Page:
Archaeologists have unearthed the world's oldest perfumes on the island of Cyprus - 4,000-year-old sweet smelling concoctions brewed from lavender, bay, rosemary, pine or coriander, the Daily Telegraph reports.
The discovery was made at a 43,000 sq ft site at Pyrgos, on the south of the island, where the Italian team believes there was a vast perfume-making facility. Among the equipment left after the area was buried by an earthquake around 1850 BC were distilling stills, mixing bowls, and alabaster perfume amphorae. Lead archaeologist Maria Rosa Belgiorno enthused: "We were astonished at how big the place was. Perfumes must have been produced on an industrial scale."
While the finds can now be enjoyed at the Capitoline Museum in Rome, an Italian foundation has used residues of four of the original scents to recreate them using techniques outlined by Pliny the Elder* - "grinding the herbs, adding them to oil and water, then burying them in a small long-necked jug over hot embers for 12 hours".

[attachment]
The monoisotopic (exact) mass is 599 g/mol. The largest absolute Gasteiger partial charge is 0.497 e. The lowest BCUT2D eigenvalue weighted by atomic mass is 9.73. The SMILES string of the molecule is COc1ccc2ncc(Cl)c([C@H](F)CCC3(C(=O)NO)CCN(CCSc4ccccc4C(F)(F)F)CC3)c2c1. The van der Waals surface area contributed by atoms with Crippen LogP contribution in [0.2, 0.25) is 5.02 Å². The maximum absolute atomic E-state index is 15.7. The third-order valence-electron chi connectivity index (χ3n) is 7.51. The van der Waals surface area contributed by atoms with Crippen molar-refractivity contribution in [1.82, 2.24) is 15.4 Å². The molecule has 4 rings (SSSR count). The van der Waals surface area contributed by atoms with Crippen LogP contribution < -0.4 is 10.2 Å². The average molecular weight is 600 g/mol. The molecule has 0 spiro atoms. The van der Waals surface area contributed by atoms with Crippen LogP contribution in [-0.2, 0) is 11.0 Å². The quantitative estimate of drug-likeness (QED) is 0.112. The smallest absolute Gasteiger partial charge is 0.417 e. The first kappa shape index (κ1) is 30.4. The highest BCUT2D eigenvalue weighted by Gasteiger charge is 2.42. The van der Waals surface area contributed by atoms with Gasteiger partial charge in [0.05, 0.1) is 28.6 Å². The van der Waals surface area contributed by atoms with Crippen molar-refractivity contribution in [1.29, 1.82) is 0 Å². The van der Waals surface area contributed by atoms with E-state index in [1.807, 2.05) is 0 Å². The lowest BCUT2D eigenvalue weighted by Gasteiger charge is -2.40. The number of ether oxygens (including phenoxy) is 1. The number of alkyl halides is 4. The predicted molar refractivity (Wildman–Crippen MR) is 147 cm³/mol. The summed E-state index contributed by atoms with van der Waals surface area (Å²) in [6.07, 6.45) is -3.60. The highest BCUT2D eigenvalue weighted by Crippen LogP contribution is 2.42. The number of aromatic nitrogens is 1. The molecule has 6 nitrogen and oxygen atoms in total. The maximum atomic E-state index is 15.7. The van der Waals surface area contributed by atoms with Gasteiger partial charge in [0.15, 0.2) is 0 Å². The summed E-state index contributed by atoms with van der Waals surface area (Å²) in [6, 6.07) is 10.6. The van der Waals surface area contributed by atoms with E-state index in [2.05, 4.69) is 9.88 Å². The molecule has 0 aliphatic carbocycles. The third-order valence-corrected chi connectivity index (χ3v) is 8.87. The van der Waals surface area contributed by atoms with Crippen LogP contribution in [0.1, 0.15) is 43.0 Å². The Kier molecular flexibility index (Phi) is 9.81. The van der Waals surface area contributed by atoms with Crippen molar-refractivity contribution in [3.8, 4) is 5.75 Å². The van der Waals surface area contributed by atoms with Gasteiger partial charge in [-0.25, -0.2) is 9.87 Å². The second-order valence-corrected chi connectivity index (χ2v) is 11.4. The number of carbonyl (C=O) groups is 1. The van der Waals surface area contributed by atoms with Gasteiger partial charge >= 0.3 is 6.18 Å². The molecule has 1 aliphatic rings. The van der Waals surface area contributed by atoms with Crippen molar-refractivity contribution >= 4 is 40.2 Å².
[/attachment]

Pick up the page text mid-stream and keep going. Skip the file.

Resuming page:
The results have proved a moderate success. A female museum visitor described one brew as "good, but strong", while another offered: "I can smell the pine especially." Neither "was sure that they would actually wear them", however. ®
*A quick peruse of Pliny the Elder's illuminating Historia Naturalis, Book XIII, regarding perfumes and unguents, shows that the ancient perfume market was as competitive as it is today. Chanel No. 5 versus Rive Gauche? Plus ça change...
The perfume of iris, from Corinth, was long held in the highest esteem, till that of Cyzicus came into fashion. It was the same, too, with the perfume of roses, from Phaselis, the repute of which was afterwards eclipsed by those of Neapolis, Capua, and Præneste. Oil of saffron, from Soli in Cilicia, was for a long time held in repute beyond any other, and then that from Rhodes; after which perfume of oenanthe, from Cyprus, came into fashion, and then that of Egypt was preferred. At a later period that of Adramytteum came into vogue, and then was supplanted by unguent of marjoram, from Cos, which in its turn was superseded by quince blossom unguent from the same place. As to perfume of cyprus, that from the island of Cyprus was at first preferred, and then that of Egypt; when all on a sudden the unguents of Mendes and metopium rose into esteem.